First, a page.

Late last month, the Massachusetts Attorney General, Martha Coakley, announced that her office had reached a settlement with South Shore Hospital regarding alleged violations of the Massachusetts Consumer Protection Act and the Health Insurance Portability and Accountability Act (“HIPAA”) stemming from a data breach reported to both her office and the Office of Civil Rights of the Department of Health and Human Services.
In February 2010, South Shore Hospital shipped boxes of unencrypted back-up computer tapes, which contained the protected health information of approximately 800,000 individuals, to an off-site storage facility. The hospital had contracted with Archive Data Solutions (“ADS”) to erase the information on the back-up tapes and to resell them on the hospital’s behalf. In June 2010, the hospital learned that the majority of the tapes, which were handled by multiple companies during the shipping process, never made it to the storage facility. These tapes have yet to be located, although the Attorney General has noted that, to date, there have been no reports of unauthorized use of the information.
The Attorney General alleged in its complaint that South Shore Hospital did not inform ADS that the tapes contained protected health information, and did not determine whether ADS had itself sufficient safeguards in effect to protect this information. The complaint also alleged that South Shore Hospital did not have a Business Associate Agreement in place with ADS and that the hospital had failed to train its workforce with respect to health data privacy. In addition to the right of state attorneys general to bring HIPAA enforcement actions, Massachusetts has a data protection statute (M.G.L. ch. 93H) which allows the Attorney General to bring an enforcement action under the Massachusetts Consumer Protection Act (M.G.L. ch. 93A).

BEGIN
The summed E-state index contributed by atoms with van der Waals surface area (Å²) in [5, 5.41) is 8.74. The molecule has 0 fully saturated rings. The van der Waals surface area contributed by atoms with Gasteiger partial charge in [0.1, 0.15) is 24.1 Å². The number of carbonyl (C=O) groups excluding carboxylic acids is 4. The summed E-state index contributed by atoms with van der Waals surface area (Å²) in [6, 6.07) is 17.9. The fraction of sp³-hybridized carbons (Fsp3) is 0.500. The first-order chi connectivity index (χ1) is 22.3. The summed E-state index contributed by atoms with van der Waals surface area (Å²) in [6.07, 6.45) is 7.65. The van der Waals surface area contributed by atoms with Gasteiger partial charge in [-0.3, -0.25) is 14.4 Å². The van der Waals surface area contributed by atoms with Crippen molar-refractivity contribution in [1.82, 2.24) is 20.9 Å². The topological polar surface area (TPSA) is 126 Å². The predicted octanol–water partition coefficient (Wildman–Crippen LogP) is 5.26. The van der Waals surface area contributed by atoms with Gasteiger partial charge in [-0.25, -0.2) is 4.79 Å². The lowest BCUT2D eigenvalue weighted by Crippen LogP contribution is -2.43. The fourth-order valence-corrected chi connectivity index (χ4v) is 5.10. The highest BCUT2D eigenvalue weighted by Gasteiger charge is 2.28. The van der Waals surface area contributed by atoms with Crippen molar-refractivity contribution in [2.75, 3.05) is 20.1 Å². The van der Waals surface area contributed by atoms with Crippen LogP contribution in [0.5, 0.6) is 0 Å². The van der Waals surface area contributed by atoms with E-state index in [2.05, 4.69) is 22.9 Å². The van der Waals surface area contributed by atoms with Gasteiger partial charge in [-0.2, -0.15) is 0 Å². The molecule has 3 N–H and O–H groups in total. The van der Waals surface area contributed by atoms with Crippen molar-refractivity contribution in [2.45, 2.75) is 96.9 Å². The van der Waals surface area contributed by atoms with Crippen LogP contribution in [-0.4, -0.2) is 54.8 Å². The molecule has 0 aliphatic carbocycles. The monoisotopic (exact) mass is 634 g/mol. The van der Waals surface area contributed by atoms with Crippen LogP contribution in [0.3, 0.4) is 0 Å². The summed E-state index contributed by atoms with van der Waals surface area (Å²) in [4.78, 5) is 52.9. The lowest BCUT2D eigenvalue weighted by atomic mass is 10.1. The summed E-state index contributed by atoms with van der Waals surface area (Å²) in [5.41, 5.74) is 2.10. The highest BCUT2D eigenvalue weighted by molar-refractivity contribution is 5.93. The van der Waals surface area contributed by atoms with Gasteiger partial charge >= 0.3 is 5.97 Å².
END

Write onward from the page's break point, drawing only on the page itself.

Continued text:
Under a consent judgment, South Shore Hospital agreed to pay a $250,000 civil penalty and $225,000 towards an education fund to be used by the Attorney General’s Office to promote education concerning the protection of personal information and protected health information. In addition to these payments, the consent judgment credits South Shore Hospital for $275,000 to reflect security measures it has taken subsequent to the alleged breach.